- The United States has had sanctions on Iran for most of the period since the 1979 Islamic revolution, with sanctions becoming broader since 1995 and expanded further since 2005, especially in 2011.
- U.S. sanctions have been controversial on many scores, with vigorous debates about their impact and their negative side effects.
- The extent and timing of U.S. sanctions relief that Iran will receive as part of the final nuclear deal are also matters of controversy.
The Bush administration: After 2005, the United States issued a series of orders to freeze the assets of firms and individuals said to be involved in Iran's support for terrorism, in Iran's role in threatening stability in Iraq, and in Iran's nuclear and missile programs. The president’s authority in this last area was significantly expanded in 2006 by the Iran, North Korea and Syria Nonproliferation Act. The Bush administration created an office in the Treasury Department which vigorously enforced sanctions rules, particularly on Iran, with a powerful effect on how much attention private firms paid to the long-standing but little-enforced U.S. rules.
- Taking a moral stance against human rights abuses in Iran
- Deterring other countries from taking the same nuclear route as Tehran
- Signaling international disapproval
- Delaying and disrupting Tehran’s nuclear and missile programs
- Helping the democratic opposition
- Crippling the country, or at least the government
- Using sanctions as leverage to open fruitful negotiations on the nuclear issue or perhaps on a broader set of issues
- Persuading Iran to halt its uranium enrichment efforts.
- Sanctions on Iran allow much more people-to-people exchange than embargos on Cuba. U.S. restrictions on exports and imports do not cover travel (or travel-related payments), donations of articles intended to relieve human suffering (such as food, clothing and medicine), gifts valued at $100 or less, or "informational materials" defined broadly to include films, posters, photographs, CDs and artwork.
- Some U.S.-Iran trade continues, especially in food. Iran is a large wheat importer; some years, it buys as much as $200 million in U.S. wheat. From 1998 to 2010, Americans could legally buy Iranian handicrafts and foods. U.S. purchases never reached $50 million in a year; the main item was rugs. Some Iranian products faced other restrictions: Caviar was limited by the international agreement for conserving the endangered Caspian sturgeon, and pistachios faced a stiff countervailing duty imposed after California pistachio growers complained about dumping.
- Since the 2008 financial crisis, banks have paid out more than $140 billion to U.S. regulators for a wide variety of infractions from manipulating interest rates to concealing bad mortgages, with U.S. branches of foreign-owned banks paying more than $14 billion in penalties for sanctions violations, primarily with Iran. As a result, many banks have decided to adopt a “derisking” strategy - that is, avoiding altogether transactions that could raise regulatory concerns. The strategy has led many banks to refuse to conduct even permissible business with countries under close regulatory scrutiny, including Iran.
- While Iran has often complained that the United States does not allow Iran Air to buy spare parts for its aging Boeings, in fact, the Bush administration issued a license for such exports. But as of early 2015, Boeing had made exactly one sale for a trivial sum.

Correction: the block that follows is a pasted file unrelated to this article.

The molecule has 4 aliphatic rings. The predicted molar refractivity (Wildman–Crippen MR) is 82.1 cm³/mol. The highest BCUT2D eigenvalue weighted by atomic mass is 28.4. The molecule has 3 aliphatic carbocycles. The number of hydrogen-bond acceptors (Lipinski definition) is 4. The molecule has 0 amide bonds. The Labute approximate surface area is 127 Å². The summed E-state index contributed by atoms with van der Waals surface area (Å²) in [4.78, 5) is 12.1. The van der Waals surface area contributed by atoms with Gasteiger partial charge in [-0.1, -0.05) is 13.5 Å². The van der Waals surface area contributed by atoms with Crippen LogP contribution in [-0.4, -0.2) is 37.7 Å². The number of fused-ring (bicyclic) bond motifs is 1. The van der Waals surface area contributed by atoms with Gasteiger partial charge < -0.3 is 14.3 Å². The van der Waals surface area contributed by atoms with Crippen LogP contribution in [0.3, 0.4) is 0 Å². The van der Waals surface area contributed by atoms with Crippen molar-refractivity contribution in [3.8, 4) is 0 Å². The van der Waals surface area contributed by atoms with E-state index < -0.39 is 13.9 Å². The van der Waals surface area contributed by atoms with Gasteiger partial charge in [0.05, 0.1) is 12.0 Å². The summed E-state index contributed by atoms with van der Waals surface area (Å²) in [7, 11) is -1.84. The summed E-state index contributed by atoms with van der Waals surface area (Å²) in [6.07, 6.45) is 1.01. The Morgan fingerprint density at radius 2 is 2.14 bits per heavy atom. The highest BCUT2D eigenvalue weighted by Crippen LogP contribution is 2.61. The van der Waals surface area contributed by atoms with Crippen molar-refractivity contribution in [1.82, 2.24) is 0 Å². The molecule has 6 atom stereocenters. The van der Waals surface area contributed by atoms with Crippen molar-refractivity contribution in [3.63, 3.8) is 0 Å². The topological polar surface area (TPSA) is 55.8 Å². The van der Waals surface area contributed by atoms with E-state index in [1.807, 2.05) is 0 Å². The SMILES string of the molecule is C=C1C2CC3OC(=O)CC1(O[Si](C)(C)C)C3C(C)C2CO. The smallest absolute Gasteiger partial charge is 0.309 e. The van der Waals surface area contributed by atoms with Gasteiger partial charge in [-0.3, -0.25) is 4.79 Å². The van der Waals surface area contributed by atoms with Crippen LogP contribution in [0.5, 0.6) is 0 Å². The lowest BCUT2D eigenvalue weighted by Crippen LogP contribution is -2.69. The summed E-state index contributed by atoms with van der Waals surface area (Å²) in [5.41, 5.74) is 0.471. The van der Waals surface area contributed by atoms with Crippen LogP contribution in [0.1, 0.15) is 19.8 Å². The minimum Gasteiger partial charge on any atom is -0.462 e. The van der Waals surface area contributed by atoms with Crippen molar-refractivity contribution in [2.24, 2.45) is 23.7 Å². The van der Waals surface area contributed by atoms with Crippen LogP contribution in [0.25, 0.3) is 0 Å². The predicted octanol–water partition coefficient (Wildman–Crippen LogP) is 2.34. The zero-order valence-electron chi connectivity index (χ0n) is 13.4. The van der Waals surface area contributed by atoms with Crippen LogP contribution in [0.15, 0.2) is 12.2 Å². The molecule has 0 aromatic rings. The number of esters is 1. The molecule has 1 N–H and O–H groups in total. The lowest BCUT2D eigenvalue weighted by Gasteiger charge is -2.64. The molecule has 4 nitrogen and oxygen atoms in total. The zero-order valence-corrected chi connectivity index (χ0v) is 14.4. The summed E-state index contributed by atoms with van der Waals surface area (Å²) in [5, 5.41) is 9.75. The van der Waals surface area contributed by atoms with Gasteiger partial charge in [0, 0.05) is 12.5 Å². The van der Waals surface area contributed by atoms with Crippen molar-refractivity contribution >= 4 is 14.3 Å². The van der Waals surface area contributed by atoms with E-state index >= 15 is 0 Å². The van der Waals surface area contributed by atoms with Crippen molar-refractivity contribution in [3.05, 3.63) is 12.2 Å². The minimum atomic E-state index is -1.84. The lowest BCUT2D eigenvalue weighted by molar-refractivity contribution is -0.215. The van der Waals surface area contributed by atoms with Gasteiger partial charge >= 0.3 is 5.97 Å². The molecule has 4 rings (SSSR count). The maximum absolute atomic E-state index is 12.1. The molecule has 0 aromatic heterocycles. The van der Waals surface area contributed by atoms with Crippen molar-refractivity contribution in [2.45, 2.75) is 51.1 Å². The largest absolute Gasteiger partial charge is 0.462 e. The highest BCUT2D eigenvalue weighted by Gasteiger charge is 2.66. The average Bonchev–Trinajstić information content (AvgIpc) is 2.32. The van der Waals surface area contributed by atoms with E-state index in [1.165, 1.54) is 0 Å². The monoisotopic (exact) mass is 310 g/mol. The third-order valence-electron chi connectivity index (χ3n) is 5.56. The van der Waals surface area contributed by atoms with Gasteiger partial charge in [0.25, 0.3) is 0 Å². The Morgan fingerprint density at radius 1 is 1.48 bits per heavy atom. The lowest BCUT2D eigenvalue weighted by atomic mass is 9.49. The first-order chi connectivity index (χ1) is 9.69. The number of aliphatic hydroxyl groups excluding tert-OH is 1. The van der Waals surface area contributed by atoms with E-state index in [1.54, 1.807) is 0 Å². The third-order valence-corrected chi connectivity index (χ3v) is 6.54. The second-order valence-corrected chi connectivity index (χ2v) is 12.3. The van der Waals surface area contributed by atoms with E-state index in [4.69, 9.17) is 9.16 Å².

- In 1992, before the Clinton administration toughened sanctions, the United States was Iran’s sixth largest source of imports; U.S. exports were $748 million. In 2014, U.S. exports to Iran were $186.5 million.
- The pace and extent of sanctions relief was a major issue in the nuclear talks. Much of the debate was about U.N. and E.U. sanctions. But another important issue was U.S. sanctions relating to financial transactions, which greatly restricted Iranian banks’ access to the global financial system and the Iranian Central Bank’s access to $150 billion of its foreign exchange assets. Those restrictions arguably had the greatest impact on Iran’s economy of any sanctions, unilateral or multilateral. Iran wanted those sanctions lifted quickly and fully; the United States wanted to tie sanctions relief to Iranian actions.
- While the President has the authority to waive or suspend all existing U.S. sanctions, Congress insisted that any relief from sanctions imposed by law (distinct from those imposed by executive order) be delayed until Congress can vote on the final deal. Congress was also interested in how much a nuclear deal would relax U.S. sanctions imposed partly for nuclear reasons, but also partly for other reasons. The Obama administration has made clear that it has no intention of asking Congress to end any legislatively mandated sanctions, arguing that Iran would first have to demonstrate a track record of compliance with its international obligations.
- Even after U.S. sanctions are lifted, banks may still worry about falling afoul of rules against deceptive financial practices in which many Iranian banks engage, such as concealing who is making a payment. Plus New York’s Department of Financial Services and independent-minded prosecutors may go after banks even when the U.S. Treasury Department would not. And it is not clear how confident banks or companies will be that sanctions relief will be permanent. So it is by no means certain how much access Iran will have to major international banks.
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"The Iran Primer"--Book Overview
The world’s most comprehensive website on Iran, “The Primer” brings together 50 experts—Western and Iranian—in concise chapters on politics, economy, military, foreign policy, and the nuclear program. It chronicles events under six U.S. presidents. It also has leader bios, timelines, data on nuclear sites—and context for what lies ahead. New articles are added at the top.